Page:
|SEMA(9)||Kernel Developer's Manual||SEMA(9)|
— kernel counting semaphore
sema *sema, int
value, const char
sema *sema, int
Counting semaphores provide a mechanism for synchronizing access to a pool of resources. Unlike mutexes, semaphores do not have the concept of an owner, so they can also be useful in situations where one thread needs to acquire a resource, and another thread needs to release it. Each semaphore has an integer value associated with it. Posting (incrementing) always succeeds, but waiting (decrementing) can only successfully complete if the resulting value of the semaphore is greater than or equal to zero.
Semaphores should not be used where mutexes and condition variables will suffice. Semaphores are a more complex synchronization mechanism than mutexes and condition variables, and are not as efficient.
Semaphores are created with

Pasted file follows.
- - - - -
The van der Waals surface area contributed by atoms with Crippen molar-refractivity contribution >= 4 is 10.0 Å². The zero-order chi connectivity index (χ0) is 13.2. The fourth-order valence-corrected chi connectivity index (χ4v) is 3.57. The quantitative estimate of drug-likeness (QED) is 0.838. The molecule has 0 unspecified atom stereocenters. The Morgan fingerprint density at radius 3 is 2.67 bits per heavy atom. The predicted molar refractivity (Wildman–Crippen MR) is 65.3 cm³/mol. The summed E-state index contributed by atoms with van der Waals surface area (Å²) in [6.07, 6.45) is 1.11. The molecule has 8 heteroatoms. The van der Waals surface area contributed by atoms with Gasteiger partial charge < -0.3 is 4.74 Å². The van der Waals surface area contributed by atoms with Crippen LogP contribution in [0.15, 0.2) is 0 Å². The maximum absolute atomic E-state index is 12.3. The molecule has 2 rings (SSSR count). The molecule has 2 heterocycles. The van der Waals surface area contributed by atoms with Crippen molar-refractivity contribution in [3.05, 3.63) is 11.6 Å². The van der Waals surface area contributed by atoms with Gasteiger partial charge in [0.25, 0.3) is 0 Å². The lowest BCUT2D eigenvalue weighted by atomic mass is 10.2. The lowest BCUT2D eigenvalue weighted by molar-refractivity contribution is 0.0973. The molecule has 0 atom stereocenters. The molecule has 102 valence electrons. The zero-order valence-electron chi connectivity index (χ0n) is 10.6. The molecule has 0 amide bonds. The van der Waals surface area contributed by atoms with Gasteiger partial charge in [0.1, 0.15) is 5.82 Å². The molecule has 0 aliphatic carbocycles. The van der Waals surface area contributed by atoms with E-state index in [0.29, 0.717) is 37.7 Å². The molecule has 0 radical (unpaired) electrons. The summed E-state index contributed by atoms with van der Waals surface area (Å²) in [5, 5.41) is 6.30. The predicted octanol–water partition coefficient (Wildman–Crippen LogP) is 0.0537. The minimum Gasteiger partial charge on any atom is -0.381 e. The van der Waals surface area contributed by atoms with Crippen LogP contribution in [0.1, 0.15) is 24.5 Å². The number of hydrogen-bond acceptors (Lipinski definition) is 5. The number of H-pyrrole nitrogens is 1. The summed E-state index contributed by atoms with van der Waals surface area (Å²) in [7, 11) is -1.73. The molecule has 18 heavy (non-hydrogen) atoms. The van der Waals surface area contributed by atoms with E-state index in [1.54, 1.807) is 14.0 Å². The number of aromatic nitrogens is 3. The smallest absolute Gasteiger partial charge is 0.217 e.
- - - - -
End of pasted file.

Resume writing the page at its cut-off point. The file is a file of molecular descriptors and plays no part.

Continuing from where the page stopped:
where sema is a pointer to space for a
struct sema, value is the
initial value of the semaphore, and description is a
pointer to a null-terminated character string that describes the semaphore.
Semaphores are destroyed with
A semaphore is posted (incremented) with
A semaphore is waited on (decremented) with
The timo argument to
sema_timedwait() specifies the minimum time in ticks
to wait before returning with failure.
is used to read the current value of the semaphore.
sema_value() function returns the
current value of the semaphore.
If decrementing the semaphore would result in its value being
sema_trywait() returns 0 to indicate
failure. Otherwise, a non-zero value is returned to indicate success.
sema_timedwait() function returns 0 if
waiting on the semaphore succeeded; otherwise a non-zero error code is
sema_timedwait() function will fail
- Timeout expired.
|February 1, 2006||Debian|